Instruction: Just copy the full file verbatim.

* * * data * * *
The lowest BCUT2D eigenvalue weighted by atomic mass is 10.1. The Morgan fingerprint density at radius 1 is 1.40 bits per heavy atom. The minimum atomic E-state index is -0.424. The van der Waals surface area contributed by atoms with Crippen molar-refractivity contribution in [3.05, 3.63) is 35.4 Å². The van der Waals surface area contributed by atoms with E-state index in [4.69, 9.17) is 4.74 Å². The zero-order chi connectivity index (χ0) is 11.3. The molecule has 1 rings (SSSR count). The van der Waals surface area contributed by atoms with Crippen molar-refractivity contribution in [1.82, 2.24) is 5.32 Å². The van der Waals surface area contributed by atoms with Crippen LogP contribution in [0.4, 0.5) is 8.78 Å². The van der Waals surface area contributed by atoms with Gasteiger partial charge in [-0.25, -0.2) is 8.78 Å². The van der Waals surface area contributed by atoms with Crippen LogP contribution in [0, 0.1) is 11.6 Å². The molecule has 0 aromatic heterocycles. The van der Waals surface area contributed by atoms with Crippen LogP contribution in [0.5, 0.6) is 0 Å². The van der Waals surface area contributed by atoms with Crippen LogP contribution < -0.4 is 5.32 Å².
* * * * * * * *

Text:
The lowest BCUT2D eigenvalue weighted by atomic mass is 10.1. The Morgan fingerprint density at radius 1 is 1.40 bits per heavy atom. The minimum atomic E-state index is -0.424. The van der Waals surface area contributed by atoms with Crippen molar-refractivity contribution in [3.05, 3.63) is 35.4 Å². The van der Waals surface area contributed by atoms with E-state index in [4.69, 9.17) is 4.74 Å². The zero-order chi connectivity index (χ0) is 11.3. The molecule has 1 rings (SSSR count). The van der Waals surface area contributed by atoms with Crippen molar-refractivity contribution in [1.82, 2.24) is 5.32 Å². The van der Waals surface area contributed by atoms with Crippen LogP contribution in [0.4, 0.5) is 8.78 Å². The van der Waals surface area contributed by atoms with Gasteiger partial charge in [-0.25, -0.2) is 8.78 Å². The van der Waals surface area contributed by atoms with Crippen LogP contribution in [0, 0.1) is 11.6 Å². The molecule has 0 aromatic heterocycles. The van der Waals surface area contributed by atoms with Crippen LogP contribution in [0.5, 0.6) is 0 Å². The van der Waals surface area contributed by atoms with Crippen LogP contribution < -0.4 is 5.32 Å².